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Open Access Publications from the University of California

Microencapsulation of rodenticides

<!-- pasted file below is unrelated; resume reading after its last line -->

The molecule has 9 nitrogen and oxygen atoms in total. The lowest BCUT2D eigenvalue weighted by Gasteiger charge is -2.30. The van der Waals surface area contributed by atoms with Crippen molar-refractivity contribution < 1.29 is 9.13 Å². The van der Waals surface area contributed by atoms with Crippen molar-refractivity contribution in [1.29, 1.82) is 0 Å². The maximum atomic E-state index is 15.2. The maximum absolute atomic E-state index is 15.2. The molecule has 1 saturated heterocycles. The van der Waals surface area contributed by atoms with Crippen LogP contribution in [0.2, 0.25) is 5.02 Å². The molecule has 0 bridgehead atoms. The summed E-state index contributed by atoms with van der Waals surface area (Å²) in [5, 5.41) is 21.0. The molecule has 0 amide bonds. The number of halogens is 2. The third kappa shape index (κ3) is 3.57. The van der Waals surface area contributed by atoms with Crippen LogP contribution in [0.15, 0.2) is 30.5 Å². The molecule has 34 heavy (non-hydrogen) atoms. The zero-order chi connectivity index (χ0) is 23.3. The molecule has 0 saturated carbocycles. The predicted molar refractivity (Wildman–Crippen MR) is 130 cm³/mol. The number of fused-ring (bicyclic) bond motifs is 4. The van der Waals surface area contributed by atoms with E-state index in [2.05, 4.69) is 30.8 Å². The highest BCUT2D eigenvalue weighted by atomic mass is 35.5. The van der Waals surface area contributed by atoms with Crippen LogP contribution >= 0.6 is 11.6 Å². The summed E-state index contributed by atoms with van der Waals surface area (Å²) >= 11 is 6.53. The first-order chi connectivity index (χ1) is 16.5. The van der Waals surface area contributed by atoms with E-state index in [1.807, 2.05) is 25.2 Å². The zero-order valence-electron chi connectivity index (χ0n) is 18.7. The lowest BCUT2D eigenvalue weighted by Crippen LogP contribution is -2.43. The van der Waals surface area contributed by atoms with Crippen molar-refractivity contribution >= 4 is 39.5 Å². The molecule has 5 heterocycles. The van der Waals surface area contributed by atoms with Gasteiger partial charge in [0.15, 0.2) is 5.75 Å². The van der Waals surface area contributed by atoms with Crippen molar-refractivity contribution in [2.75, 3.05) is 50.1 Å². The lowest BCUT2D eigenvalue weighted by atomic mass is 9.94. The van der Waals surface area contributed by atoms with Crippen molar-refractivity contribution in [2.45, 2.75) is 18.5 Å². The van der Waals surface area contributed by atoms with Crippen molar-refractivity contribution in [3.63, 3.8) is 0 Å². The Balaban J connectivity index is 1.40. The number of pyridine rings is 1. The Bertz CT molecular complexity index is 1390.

Advances in the process of microencapsulation over the past two decades are described, as are the proposed reasons why it may be desirable to microencapsulate rodenticides. However, recent attempts have resulted in problems such as poor bait acceptance, poor palatability, excessively rapid toxic action, or reduction in toxicity. One researcher, after trials with 4 rodenticides and multiple materials used as coatings, reported that most lab trials resulted in increased consumption of the active ingredient, but they rarely resulted in improved kill of the rodents beyond the biological variation normally found in groups of laboratory animals. Taste and/or odor-masking are the research objectives most often pursued in rodenticide microencapsulation, followed by a goal of delaying the release of the toxicant in the gastrointestinal tract. However, we lack of biological knowledge of the feeding mechanics and digestive physiology of various pest rodents; for example, the site(s) of absorption of toxicants or toxic metabolites is not known for some rodenticides and rodents, thus inhibiting our ability to tailor the onset of symptoms or toxicosis. Potential disadvantages of microencapsulation are listed, which could lead to increased risks to nontarget species. Recent studies involving microencapsulation of several rodenticides are summarized.

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